Don Goulding - Blog


DSCN0131 1If you then, although you are evil, know how to give good gifts to your children, how much more will the heavenly Father give the Holy Spirit to those who ask him! (Luke 11:13)

“Mo, mo.”

With his hand outstretched and a one word vocabulary, our toddler grandson asked me to pick more blackberries. How could I resist those chubby, purple-stained cheeks? Of course I hand-fed him the sweetest plump fruits, and also taught him about the dangerous thorns.

The Bible says God only gives good gifts, the plump sweet fruit of blessing. I agree with that truth in my head, but my heart secretly rages. Why does my wife have multiple sclerosis and my granddaughter suffer kidney disease? Isn’t God at least partly responsible for the misery in our world?

No, he’s not. A chain reaction was triggered by sin in the garden of Eden and it’s fueled by every human being since. The multiplied dysfunction of life is entirely the result of mans’ mistakes, not God’s. He creates the berries, we make the thorns.

I can’t throw humanity’s mud at God and expect it to stick. Our heavenly Father is goodness. All through man’s long history of failure, God’s character has remained perfect goodness. He eagerly shares his good gifts with those who ask and teaches us the danger of the thorns.

I asked God for more wealth and he gave me treasure in heaven, because God gives juicy berries, not spiky thorns. I asked for more popularity and he gave me eternal family, because he gives berries, not thorns. I asked for more health and he gave new vitality to my spirit, berries, not thorns. I must learn to ask rightly.

My grandson understood the formula. He knew what to ask for so I could never refuse his, “Mo, mo.”

Now it’s my turn to ask for more, and ask correctly.

Prayer: Father God, please give me more of your Spirit.


Faith Muscle

IMGP7559Such trials show the proven character of your faith, which is much more valuable than gold - gold that is tested by fire, even though it is passing away - and will bring praise and glory and honor when Jesus Christ is revealed. (1 Peter 1:7)

A hunched man sat outside his house gazing into the stunted pines and granite crags of China’s Yellow Mountains.

“I was a porter for fifty years,” he explained through my translator. “Every day I carried goods up sixty thousand steps to the top.”

The man before me was a knot of muscles developed from five decades of hauling loaded buckets, balanced from a pole across his shoulders. Most locals I met played mahjong tiles everyday, but this gentle soul had done something extraordinary with his life. He’d carried bricks and parcels up more than one billion stairs.

Faith is a muscle that atrophies without exercise. When there’s no resistance from trials in life, my faith in God gets weak and flabby. Hardship makes me pray and trust God until my faith increases. Trials build up faith, and faith builds up glory.

Faith is my most valuable strength. I may be a deeply religious person and have an impeccable service record, but those don’t move the heart of God like faith in his Son. My heavenly Father wants to see a well developed, highly sculpted faith in my life. He wants my time on earth to be extraordinary, not mahjong-boring, but soaring-faith glorious.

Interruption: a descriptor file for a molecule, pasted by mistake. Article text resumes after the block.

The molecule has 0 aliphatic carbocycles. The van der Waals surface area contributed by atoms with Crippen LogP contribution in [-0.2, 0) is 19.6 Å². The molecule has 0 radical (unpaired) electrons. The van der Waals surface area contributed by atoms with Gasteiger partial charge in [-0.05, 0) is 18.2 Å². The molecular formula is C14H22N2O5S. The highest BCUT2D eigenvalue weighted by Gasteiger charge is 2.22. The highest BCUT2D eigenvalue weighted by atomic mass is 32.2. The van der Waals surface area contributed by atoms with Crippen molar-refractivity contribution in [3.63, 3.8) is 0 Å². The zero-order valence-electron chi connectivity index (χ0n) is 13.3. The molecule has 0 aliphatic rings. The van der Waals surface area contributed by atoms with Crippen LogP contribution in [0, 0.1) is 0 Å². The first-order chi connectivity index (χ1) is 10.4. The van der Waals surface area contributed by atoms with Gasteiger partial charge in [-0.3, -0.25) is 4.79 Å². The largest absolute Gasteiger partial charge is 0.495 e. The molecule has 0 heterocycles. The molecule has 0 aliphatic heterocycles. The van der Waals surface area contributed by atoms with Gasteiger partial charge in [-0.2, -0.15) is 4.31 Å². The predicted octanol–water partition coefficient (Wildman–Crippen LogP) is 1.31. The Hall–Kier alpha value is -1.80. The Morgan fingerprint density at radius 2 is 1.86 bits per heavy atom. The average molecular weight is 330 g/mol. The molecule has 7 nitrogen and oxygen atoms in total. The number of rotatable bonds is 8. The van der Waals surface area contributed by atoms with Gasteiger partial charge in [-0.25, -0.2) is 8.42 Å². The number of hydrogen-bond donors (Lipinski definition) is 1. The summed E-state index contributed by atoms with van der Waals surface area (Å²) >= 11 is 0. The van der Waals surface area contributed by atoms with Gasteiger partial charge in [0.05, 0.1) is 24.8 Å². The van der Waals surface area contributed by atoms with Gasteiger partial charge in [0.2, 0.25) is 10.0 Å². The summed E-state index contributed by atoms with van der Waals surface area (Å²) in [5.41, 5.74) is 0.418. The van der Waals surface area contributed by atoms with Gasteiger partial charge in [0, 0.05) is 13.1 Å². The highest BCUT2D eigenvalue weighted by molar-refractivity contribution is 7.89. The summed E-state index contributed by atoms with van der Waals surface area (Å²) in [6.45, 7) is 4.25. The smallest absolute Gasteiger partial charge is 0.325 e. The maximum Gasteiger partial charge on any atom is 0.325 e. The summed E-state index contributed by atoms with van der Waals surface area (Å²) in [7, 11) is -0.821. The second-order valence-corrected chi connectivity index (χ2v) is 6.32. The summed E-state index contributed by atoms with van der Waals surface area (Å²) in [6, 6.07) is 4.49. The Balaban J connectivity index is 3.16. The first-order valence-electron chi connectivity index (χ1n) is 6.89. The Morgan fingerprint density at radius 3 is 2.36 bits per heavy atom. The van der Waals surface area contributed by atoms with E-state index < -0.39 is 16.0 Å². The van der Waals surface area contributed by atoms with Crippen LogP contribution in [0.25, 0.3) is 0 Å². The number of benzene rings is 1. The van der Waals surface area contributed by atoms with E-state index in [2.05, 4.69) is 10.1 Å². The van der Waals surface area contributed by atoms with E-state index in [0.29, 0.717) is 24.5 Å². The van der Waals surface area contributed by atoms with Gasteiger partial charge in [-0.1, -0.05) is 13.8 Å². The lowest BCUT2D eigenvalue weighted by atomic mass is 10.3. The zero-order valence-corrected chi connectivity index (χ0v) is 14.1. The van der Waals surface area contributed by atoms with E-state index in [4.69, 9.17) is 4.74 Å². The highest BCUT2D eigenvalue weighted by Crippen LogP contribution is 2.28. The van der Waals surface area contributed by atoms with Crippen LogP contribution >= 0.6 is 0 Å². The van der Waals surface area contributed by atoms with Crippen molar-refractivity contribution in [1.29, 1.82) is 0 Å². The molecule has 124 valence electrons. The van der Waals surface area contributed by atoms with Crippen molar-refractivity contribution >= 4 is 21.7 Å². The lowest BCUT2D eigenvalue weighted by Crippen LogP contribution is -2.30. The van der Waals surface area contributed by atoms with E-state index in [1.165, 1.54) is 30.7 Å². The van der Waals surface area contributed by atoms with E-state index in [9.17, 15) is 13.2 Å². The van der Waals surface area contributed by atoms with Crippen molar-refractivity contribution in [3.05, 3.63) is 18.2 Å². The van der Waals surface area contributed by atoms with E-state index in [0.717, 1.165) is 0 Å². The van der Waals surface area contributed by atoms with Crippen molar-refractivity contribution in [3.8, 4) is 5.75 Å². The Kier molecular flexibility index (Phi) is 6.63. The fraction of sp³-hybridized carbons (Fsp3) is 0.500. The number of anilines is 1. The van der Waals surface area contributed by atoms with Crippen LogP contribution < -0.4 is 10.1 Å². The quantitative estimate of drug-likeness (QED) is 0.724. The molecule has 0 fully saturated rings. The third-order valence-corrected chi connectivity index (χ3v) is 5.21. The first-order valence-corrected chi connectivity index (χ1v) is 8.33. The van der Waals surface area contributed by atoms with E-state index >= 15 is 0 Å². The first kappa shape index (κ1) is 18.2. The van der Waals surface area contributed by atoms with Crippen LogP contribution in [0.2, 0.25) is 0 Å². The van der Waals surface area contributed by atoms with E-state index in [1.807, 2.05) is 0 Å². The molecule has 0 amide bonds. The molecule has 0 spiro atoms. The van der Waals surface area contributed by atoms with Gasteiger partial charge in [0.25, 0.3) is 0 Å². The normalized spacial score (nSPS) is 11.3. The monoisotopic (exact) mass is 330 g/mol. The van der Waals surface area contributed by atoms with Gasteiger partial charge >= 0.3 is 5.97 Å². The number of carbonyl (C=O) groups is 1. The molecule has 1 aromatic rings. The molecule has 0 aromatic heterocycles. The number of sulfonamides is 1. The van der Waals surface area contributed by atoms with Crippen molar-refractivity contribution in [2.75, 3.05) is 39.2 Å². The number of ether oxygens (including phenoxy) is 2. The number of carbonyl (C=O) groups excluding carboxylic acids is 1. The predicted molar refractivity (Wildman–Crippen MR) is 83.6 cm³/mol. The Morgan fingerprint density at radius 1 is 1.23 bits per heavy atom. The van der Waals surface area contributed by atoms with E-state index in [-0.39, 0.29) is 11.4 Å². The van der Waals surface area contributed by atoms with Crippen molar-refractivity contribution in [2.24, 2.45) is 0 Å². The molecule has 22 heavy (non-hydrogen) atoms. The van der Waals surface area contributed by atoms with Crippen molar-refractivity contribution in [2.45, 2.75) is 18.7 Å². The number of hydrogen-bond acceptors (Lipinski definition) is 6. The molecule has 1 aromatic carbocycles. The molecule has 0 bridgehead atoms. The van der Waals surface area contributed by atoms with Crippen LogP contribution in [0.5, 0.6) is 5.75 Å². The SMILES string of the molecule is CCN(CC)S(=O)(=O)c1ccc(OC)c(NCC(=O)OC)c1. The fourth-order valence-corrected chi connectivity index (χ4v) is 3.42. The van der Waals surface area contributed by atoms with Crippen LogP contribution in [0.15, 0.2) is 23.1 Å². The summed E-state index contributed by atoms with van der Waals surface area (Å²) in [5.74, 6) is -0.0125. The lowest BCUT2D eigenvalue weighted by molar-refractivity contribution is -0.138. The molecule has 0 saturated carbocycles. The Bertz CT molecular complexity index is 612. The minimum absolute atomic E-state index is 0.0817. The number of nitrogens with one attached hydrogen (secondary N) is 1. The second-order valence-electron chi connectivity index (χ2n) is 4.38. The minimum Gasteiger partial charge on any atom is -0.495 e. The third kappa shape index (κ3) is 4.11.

Back in the Yellow Mountains I gave my new friend the gospel message, which he eagerly received. But he gave me something of almost equal value in return. He demonstrated that living a significant life requires overcoming significant hardship. If he’d loitered among the mahjong players instead of fighting the gravity of those stairs everyday, we would’ve never been touched by his incredible story or spurred on to glorious faith.

Prayer: Master Trainer, use trials to build up my most holy faith.


Strangler Fig

a1d4bf8925ffdae5012c3de7320f50f6I have been crucified with Christ, and it is no longer I who live, but Christ lives in me. (Galatians 2:20)

We camped in Africa’s Zambezi Valley as hyenas yipped about devilish pranks, lions roared with proud grunts, and crocodiles held their deadly silence. But the creation that arrested my attention was a curious tree. Clumps of pale-green leaves looked tired amidst the canopy. Fat shoots ran down the original trunk and fanned to the soil. Two trees melded into one.

Our host explained that it was a strangler fig. It began as a common acacia but a fig tree grew around the host taking over nutrients and water until it assumed the shape of the old tree. The strangler became a verdant habitat for everything from honeybees to monkeys.

I used to be a homely acacia. I had a second-rate existence. Then the Spirit blew his seed into the axis of my branches, the hollow point of my greatest need. The gospel germinated and roots drew up truth. A new form of life grew on top of the old. I still have my unique shape, but now my days are full of abundance. 

Tufts of the original me poke out. They agree in theory the fig self is better, but they won’t volunteer for the upgrade. Each branch, every leaf must be choked then regrown. Fear must expire under the strength of trust, and hatred must die by the hand of love. It’s a slow but needed strangulation of a lesser me.

The fig me stands tall and majestic, but there’s no room for pride in the recreated fruit or the habitat to the hurting. The new life of the fig is the life of Jesus and the boast is in him.

Prayer: Jesus, take over and live strong.


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